9. Modify your genes just by thinking about them? Total tosh, at the very least you need a Swiss Army knife and a good jeweller’s loup. Last month I had the hide of a rhinosoros but it played havoc with the furniture so I’m working on a feathery down and the strength of a gorilla so I can deal more effectively with the naysayers.

    My diy gene splicing kit will be available on ebay at the bargain price of £250, or $1000 as you yanks are so gullible and have too much money for your own good.

    Seriously, there are people who lbelieve this stuff and will spend money on it? I’m in the wring business.

  10. So they’ll pay Kathleen Miles to promote these guys, which only serves to enrich them, but they won’t pay you to write from the sober side. If only you had some straws to offer people to grab hold of.

  11. Forgot to add the perniciousness of this type of pseudo science. It follows that people who suffer from depression can think themselves out of it so it is therefore their choice to feel this way. With all the existing stigma around mental illness, this doesn’t help. It would also follow that people with diabetes should just stop using insulin & just think their pancreas secretions better. Ridiculous!

    1. Oh sure, a good dose of victim blaming is pretty much the industry standard for new age quackery as well as many a religion. Even if you already buy the crap, of it don’t work its because you had the wrong attitude. Take “the secret” fpr example…

  12. My new law (Jeff’s Law): the more a proponent of an idea claims that it’s being “suppressed” or “attacked”, the less likely that it is true.

  13. “… but Tanzi and Chopra deliberately (or so I think) confuse gene expression (as in the second paragraph above) with gene structure,”

    Another variation of the old bait & switch misdirection. Con men have been using this type of thing since the beginning of cons.

  14. Small quibble with your definition of epigenetics.

    You define epigenetics more narrowly as “structural alteration of genes (which itself can change their expression) by modification of their DNA sequence”.

    Others use a broader definition, like here from the Wikipedia page:
    “epigenetics is the study of heritable changes in gene activity that are not caused by changes in the DNA sequence”. This definition would, for example, include heritable modifications mediated by prions (i.e., without modification of DNA sequence) and similar such processes independent of changes in primary DNA sequence.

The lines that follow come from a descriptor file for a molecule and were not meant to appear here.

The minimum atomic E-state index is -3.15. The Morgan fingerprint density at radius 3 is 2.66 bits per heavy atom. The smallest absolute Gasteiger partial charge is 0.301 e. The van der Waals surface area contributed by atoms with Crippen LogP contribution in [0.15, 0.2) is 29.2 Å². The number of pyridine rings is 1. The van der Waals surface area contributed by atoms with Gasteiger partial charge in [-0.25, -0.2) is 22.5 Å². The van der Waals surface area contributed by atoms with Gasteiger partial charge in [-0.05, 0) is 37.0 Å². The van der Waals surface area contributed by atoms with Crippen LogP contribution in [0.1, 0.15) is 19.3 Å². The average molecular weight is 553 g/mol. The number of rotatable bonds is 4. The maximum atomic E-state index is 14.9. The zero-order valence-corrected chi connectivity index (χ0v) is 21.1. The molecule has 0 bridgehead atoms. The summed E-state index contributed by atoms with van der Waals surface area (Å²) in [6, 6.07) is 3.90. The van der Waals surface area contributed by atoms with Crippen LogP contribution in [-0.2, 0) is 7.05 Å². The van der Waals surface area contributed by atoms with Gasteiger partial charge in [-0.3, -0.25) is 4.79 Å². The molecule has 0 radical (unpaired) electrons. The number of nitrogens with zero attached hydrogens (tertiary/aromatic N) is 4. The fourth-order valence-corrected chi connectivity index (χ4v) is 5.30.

It may be this broader definition that Tanzi et al are using?

    1. That particular sentence in Jerry’s post is a bit unclear (maybe a typo?), hence the confusion. There is really no uncertainty about the definition of epigenetics. The Greek suffix “epi-” means “on top of, above”, so “epigenetics” describes the changes that are “on top of/in addition to genetics”. Those are reversible chemical modifications (for example, DNA methylation or histone acetylation) that do not alter the sequence of nucleotides in DNA, but can modify gene expression.

      Even if these modifications can be influenced by the environment (there is some evidence for that), powerful mechanisms exist (for example, in the developing embryo), which erase inherited modifications and create new ones. No evidence has been presented so far that epigenetic changes can be evolutionary adaptive (not to mention the fantasy that they could be directed by our thoughts) and Tanzi and Chopra are at best insincere when suggesting otherwise.

  15. The Deepster stares at Tanzi like he’s waiting for a new bit of quackery to come out on Tanzi’s lips to which he can glom on to for future quackery ideas!

  16. Huffington Post has a long history of promoting pseudo-science, alternative medicine, homeopathy, anti-vaccination stuff and the like.

    This bothers me a LOT more than their articles favorable to various forms of religion.

    Deepak Chopra is ultimately in the tradition of American New Thought which includes various failed therapies like Christian Science, Religious Science, all of which claim to alleviate personal problems and ailments merely by the power of mind.

    This is ironic as much of New Thought has been often viewed as being an American misappropriation of Eastern philosophy and Chopra is himself Indian.

  17. Watched the videos. What I heard was, “Blah blah blah quack quack, A affects B so B must effect A,” which is should come as shocking news to the whole scientific community and really the world at large.

    They should just cut to the clip of Bill O’Reilly saying, “You can’t explain that!”

  18. I’m not up on woo-mechanics, but if you can change your genes by thinking, why can’t Deepity correct his eyesight?

  19. Deepak Chopra metabolize this: It would appear that you are either deliberately deceptive or you are only knitting with one needle. You know, your lights are on but nobody is home, your oars don’t reach the water, you’re a few fries short of a Happy Meal, your elevator doesn’t quite make the top floor, you played too much without a helmet, the cuckoo in your clock is missing, the twinkle in your eyes is actually the sun shining through your ears, etc.

  20. David Bentley Hart makes the same assertions. Maternal love engenderes loving genes not vice versa.